Reference : Ultradispersity of diamond at the nanoscale
Scientific journals : Letter to the editor
Physical, chemical, mathematical & earth Sciences : Physics
Physical, chemical, mathematical & earth Sciences : Chemistry
Ultradispersity of diamond at the nanoscale
Raty, Jean-Yves mailto [Université de Liège - ULiège > Département de physique > Physique de la matière condensée]
Galli, G. [> > > >]
Nature Materials
Nature Publishing Group
Yes (verified by ORBi)
United Kingdom
[en] Theoretical or Mathematical/ ab initio calculations ; atomic clusters ; diamond ; disperse systems ; fullerenes ; grain size ; hydrogenation ; nanoparticles ; particle size ; surface reconstruction ; thermal stability ; thin films/ ultradispersity ; nanometre-sized diamond ; size distribution ; diamond nanoparticles ; ab initio calculations ; thermal stability ; surface hydrogen coverage ; bare reconstructed surfaces ; hydrogenated surfaces ; grains ; ultracrystalline diamond films ; topology ; structure ; fullerene-like carbon network ; 2 to 3 nm ; C/ A6146 Structure of solid clusters, nanoparticles, and nanostructured materials A8270 Disperse systems A6148 Structure of fullerenes and fullerene-related materials A6480G Microstructure A8160 Corrosion, oxidation, etching, and other surface treatments A6820 Solid surface structure A6855 Thin film growth, structure, and epitaxy / size 2.0E-09 to 3.0E-09 m/ C/el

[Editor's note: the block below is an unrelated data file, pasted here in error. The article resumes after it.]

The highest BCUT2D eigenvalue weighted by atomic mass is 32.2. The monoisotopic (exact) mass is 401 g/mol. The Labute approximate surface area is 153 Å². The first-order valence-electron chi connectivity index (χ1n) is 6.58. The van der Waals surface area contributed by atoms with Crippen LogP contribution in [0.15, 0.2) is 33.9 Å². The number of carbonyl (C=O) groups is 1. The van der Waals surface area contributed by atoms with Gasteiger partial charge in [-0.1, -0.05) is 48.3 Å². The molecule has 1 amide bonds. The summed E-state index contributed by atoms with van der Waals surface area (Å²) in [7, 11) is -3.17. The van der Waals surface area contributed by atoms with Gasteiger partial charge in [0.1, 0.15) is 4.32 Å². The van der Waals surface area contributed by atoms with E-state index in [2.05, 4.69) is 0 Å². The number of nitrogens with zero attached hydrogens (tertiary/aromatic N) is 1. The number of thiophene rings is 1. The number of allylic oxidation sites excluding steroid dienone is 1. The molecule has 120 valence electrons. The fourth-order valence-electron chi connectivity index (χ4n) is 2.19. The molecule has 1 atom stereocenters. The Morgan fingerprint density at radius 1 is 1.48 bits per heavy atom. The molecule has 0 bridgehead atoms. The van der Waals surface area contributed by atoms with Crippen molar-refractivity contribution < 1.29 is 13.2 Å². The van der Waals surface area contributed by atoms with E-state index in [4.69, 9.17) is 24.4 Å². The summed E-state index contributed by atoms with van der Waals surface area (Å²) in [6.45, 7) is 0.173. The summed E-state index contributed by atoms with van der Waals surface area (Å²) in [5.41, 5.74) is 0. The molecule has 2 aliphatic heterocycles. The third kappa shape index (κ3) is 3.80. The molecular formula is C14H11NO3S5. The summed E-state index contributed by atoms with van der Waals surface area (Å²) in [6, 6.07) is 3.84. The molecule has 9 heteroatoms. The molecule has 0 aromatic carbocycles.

[en] Nanometre-sized diamond has been found in meteorites, protoplanetary nebulae, and interstellar dusts, as well as in residues of detonation and in diamond films. Remarkably, the size distribution of diamond nanoparticles seems to be peaked around 2-5 nm, and to be largely independent of preparation conditions. We have carried out ab initio calculations of the stability of nanodiamond as a function of surface hydrogen coverage and of size. We have found that at about 3 nm, and for a broad range of pressures and temperatures, particles with bare, reconstructed surfaces become thermodynamically more stable than those with hydrogenated surfaces, thus preventing the formation of larger grains. Our findings provide an explanation of the size distribution of extraterrestrial and of terrestrial nanodiamond found in ultradispersed and ultracrystalline diamond films. They also provide an atomistic structural model of these films, based on the topology and structure of 2-3 nm diamond clusters consisting of a diamond core surrounded by a fullerene-like carbon network
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